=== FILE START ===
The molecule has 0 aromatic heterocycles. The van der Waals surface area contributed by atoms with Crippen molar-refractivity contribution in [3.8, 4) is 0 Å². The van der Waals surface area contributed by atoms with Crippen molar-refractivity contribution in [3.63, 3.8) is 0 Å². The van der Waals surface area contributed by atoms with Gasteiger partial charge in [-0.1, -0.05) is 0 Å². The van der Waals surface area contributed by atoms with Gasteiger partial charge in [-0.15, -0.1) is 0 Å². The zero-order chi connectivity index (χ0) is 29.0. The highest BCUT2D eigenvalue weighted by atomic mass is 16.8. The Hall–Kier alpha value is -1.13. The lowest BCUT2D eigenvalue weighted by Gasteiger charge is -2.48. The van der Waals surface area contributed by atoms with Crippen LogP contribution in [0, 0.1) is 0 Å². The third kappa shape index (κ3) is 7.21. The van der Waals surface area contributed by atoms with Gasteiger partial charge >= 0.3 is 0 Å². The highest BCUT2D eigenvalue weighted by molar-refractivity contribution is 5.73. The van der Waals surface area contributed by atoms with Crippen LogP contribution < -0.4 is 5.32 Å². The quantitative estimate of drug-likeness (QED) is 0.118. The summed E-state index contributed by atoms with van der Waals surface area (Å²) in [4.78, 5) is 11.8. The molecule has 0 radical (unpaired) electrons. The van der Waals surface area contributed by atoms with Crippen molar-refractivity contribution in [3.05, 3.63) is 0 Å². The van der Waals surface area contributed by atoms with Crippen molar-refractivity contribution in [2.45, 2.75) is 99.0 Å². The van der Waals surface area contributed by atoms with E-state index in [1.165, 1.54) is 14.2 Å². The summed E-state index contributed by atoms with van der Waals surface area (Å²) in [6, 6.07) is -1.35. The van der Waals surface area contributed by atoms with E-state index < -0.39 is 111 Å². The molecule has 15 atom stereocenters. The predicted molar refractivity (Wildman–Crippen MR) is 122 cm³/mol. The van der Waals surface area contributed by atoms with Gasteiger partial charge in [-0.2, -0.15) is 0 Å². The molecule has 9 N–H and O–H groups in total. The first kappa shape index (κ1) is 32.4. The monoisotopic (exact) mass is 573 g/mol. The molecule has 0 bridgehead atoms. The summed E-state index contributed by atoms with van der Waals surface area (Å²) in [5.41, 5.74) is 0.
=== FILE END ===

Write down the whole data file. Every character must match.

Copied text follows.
The molecule has 0 aromatic heterocycles. The van der Waals surface area contributed by atoms with Crippen molar-refractivity contribution in [3.8, 4) is 0 Å². The van der Waals surface area contributed by atoms with Crippen molar-refractivity contribution in [3.63, 3.8) is 0 Å². The van der Waals surface area contributed by atoms with Gasteiger partial charge in [-0.1, -0.05) is 0 Å². The van der Waals surface area contributed by atoms with Gasteiger partial charge in [-0.15, -0.1) is 0 Å². The zero-order chi connectivity index (χ0) is 29.0. The highest BCUT2D eigenvalue weighted by atomic mass is 16.8. The Hall–Kier alpha value is -1.13. The lowest BCUT2D eigenvalue weighted by Gasteiger charge is -2.48. The van der Waals surface area contributed by atoms with Crippen LogP contribution in [0, 0.1) is 0 Å². The third kappa shape index (κ3) is 7.21. The van der Waals surface area contributed by atoms with Gasteiger partial charge >= 0.3 is 0 Å². The highest BCUT2D eigenvalue weighted by molar-refractivity contribution is 5.73. The van der Waals surface area contributed by atoms with Crippen LogP contribution < -0.4 is 5.32 Å². The quantitative estimate of drug-likeness (QED) is 0.118. The summed E-state index contributed by atoms with van der Waals surface area (Å²) in [4.78, 5) is 11.8. The molecule has 0 radical (unpaired) electrons. The van der Waals surface area contributed by atoms with Crippen molar-refractivity contribution in [3.05, 3.63) is 0 Å². The van der Waals surface area contributed by atoms with Crippen molar-refractivity contribution in [2.45, 2.75) is 99.0 Å². The van der Waals surface area contributed by atoms with E-state index in [1.165, 1.54) is 14.2 Å². The summed E-state index contributed by atoms with van der Waals surface area (Å²) in [6, 6.07) is -1.35. The van der Waals surface area contributed by atoms with E-state index < -0.39 is 111 Å². The molecule has 15 atom stereocenters. The predicted molar refractivity (Wildman–Crippen MR) is 122 cm³/mol. The van der Waals surface area contributed by atoms with Gasteiger partial charge in [-0.2, -0.15) is 0 Å². The molecule has 9 N–H and O–H groups in total. The first kappa shape index (κ1) is 32.4. The monoisotopic (exact) mass is 573 g/mol. The molecule has 0 bridgehead atoms. The summed E-state index contributed by atoms with van der Waals surface area (Å²) in [5.41, 5.74) is 0.